Debugging is the process of understanding why your code is erroneous, then fixing the code. You typically begin debugging after you have written tests and one of the tests fails, or after a user reports a bug to you.

You should think of debugging as several separate steps:

  1. determine what part of your code is defective
  2. determine why that code is defective
  3. change the code to fix the defect

This document addresses each of these three steps in turn.

Localizing the failure

To “localize” a failure is to determine which parts of your code might be defective and which are correct, so that you can focus your attention just on the places the defect might be.

1. Your testing framework, such as JUnit, will generally inform you what test case is failing. Since you know what code is executed by that test case, you have narrowed down the parts of your code that might be buggy.

You might want to narrow down the problem more. For example, a given test case might execute multiple methods in your code, and you might want to know which one of them is buggy. A less common reason is that the testing framework does not indicate which test fails, which could happen when your code suffers an infinite loop. (See below for more about this situation.)

A good way to further isolate the problem is by writing more tests. If you have a large test that fails for a reason you do not understand, then create new tests, each of which exercises just part of the functionality of the original test. Then, run those tests to see which part is problematic. An advantage of this is that you can re-run your new tests as often as you like, and they will be of value in the future.

Another way to isolate the problem is to execute the test step-by-step, manually observe the values it computes, and decide whether those results are correct. This can be a quick way to reduce the scope of your investigation, because it doesn't require you to write new tests. On the other hand, it can be tedious, you can easily make errors, and you may have to repeat that manual effort many times rather than being able to easily re-run a test. It's typically a good idea to start with this “manually observe the execution” strategy — then, if it doesn't yield insight quickly, you should create tests.

Executing the test step-by-step can be done in several ways.

Any of these approaches is also useful for debugging an infinite loop. If you use logging, the console output will indicate which functions or tests started but never completed.

Understanding the failure

To determine why the test case is failing, your best approach is manual reasoning about all the parts of the code that are executed.

For example, suppose that you are debugging an infinite loop. What is the decrementing function for the loop? Can you show that it is reduced every time through the loop and that the loop exits when it is minimal? What is the loop invariant? Can you show it is maintained?

If you are debugging an incorrect computed value, then similar reasoning approaches apply.

If you have trouble with reasoning, you might find it helpful to execute the test case manually and examine the values computed. This may give you the insight to return to manual reasoning. To execute the test case manually, you can play computer, simulating the execution of the test case with paper and pencil. You can also use the debugger to help with this: the debugger can execute your code one line at a time, which lets you observe your code's execution in a way similar to you playing computer. Playing computer or running the debugger will yield the same result as the actual execution that is freezing up your computer.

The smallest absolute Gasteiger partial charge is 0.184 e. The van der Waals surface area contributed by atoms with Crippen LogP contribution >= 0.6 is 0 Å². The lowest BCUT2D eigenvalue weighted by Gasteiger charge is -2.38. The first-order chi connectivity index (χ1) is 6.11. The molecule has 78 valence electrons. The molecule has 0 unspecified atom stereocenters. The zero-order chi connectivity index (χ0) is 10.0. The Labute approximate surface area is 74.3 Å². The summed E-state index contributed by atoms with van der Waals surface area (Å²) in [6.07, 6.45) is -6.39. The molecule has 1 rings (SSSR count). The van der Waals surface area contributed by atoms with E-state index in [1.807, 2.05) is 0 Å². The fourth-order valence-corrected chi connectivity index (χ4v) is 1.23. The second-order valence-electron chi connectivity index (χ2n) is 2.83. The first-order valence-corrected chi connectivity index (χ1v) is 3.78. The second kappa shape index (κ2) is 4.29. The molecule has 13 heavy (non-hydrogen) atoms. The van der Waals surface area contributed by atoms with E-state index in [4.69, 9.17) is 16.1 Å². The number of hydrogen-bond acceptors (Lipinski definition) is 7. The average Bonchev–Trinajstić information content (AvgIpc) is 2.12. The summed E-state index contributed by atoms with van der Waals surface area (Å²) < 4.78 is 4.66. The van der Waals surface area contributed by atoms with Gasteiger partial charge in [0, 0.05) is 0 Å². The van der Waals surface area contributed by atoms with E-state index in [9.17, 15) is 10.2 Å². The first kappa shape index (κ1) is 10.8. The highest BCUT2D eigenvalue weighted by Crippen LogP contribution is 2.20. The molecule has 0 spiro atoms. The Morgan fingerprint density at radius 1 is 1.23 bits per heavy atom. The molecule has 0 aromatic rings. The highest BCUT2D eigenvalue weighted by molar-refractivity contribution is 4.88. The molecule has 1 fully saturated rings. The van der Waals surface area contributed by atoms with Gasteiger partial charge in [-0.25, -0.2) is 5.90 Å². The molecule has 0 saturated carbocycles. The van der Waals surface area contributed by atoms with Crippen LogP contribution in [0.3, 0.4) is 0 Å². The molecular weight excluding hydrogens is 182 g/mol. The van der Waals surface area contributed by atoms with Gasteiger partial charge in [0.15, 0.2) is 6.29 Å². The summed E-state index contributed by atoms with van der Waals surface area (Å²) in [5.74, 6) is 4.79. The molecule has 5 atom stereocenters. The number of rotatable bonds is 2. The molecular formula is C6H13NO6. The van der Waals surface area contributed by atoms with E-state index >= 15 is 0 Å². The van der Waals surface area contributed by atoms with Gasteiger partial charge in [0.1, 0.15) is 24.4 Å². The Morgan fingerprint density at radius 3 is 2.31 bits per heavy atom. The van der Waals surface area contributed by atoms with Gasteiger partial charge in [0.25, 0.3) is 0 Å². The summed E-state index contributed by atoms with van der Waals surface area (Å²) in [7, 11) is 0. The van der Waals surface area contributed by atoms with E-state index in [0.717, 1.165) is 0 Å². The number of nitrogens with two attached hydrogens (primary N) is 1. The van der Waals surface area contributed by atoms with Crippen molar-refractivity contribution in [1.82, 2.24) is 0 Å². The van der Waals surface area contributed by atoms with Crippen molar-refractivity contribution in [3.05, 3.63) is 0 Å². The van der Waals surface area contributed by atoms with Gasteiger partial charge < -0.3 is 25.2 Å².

Fixing the bug

To correct a defect, you should follow the same process as you do when writing code in the first place. In fact, in many cases the best approach, when faced with confusing, buggy code, is to throw it out and start over in a disciplined way with a better design.

Hints for debugging

One good way to go about debugging is to construct an argument that states that the output that you saw is impossible. Oftentimes, just stating this argument will make clear where it is wrong. Or, you may find that you can't make the argument, in which case you can determine an input that does produce that output. If you can make the argument, then you can examine it for mistaken assumptions or incorrect logic. If you can make the argument but can't determine why it is incorrect, then you can present it to someone who can help you (such as the course staff).

In any event, please don't blindly write a lot of tests — this is a terrible use of your time! Instead, follow the scientific method. First form a hypothesis that is grounded in what you know so far, then perform an experiment to test the hypothesis. The experiment might involve writing a test, but don't write a test if you don't have a concrete reason for believing why it might fail or otherwise yield insight.

Before you start debugging, it is worthwhile to fix all style and documentation weakenesses in your program. You may find that doing so fixes errors; even if it does not, it is likely to help you to understand your design better and may give insight into its flaws. Cleaning up your code will also make it easier for other people to help you.